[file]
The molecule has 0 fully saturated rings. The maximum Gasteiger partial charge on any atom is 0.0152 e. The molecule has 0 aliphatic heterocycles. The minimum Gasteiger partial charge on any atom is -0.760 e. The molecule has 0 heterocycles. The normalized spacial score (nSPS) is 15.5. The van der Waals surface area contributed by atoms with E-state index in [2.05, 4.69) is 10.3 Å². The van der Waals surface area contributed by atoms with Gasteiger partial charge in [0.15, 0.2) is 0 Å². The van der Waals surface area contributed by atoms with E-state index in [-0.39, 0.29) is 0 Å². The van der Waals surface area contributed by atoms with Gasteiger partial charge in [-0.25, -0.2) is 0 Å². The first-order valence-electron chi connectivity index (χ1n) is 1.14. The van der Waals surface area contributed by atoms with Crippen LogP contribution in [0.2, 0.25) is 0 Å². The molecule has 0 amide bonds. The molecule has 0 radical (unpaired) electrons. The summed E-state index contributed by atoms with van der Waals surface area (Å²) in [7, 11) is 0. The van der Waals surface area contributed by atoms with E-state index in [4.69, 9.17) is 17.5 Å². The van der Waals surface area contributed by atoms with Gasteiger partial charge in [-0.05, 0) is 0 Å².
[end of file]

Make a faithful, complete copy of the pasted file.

The molecule has 0 fully saturated rings. The maximum Gasteiger partial charge on any atom is 0.0152 e. The molecule has 0 aliphatic heterocycles. The minimum Gasteiger partial charge on any atom is -0.760 e. The molecule has 0 heterocycles. The normalized spacial score (nSPS) is 15.5. The van der Waals surface area contributed by atoms with E-state index in [2.05, 4.69) is 10.3 Å². The van der Waals surface area contributed by atoms with Gasteiger partial charge in [0.15, 0.2) is 0 Å². The van der Waals surface area contributed by atoms with E-state index in [-0.39, 0.29) is 0 Å². The van der Waals surface area contributed by atoms with Gasteiger partial charge in [-0.25, -0.2) is 0 Å². The first-order valence-electron chi connectivity index (χ1n) is 1.14. The van der Waals surface area contributed by atoms with Crippen LogP contribution in [0.2, 0.25) is 0 Å². The molecule has 0 amide bonds. The molecule has 0 radical (unpaired) electrons. The summed E-state index contributed by atoms with van der Waals surface area (Å²) in [7, 11) is 0. The van der Waals surface area contributed by atoms with E-state index in [4.69, 9.17) is 17.5 Å². The van der Waals surface area contributed by atoms with Gasteiger partial charge in [-0.05, 0) is 0 Å².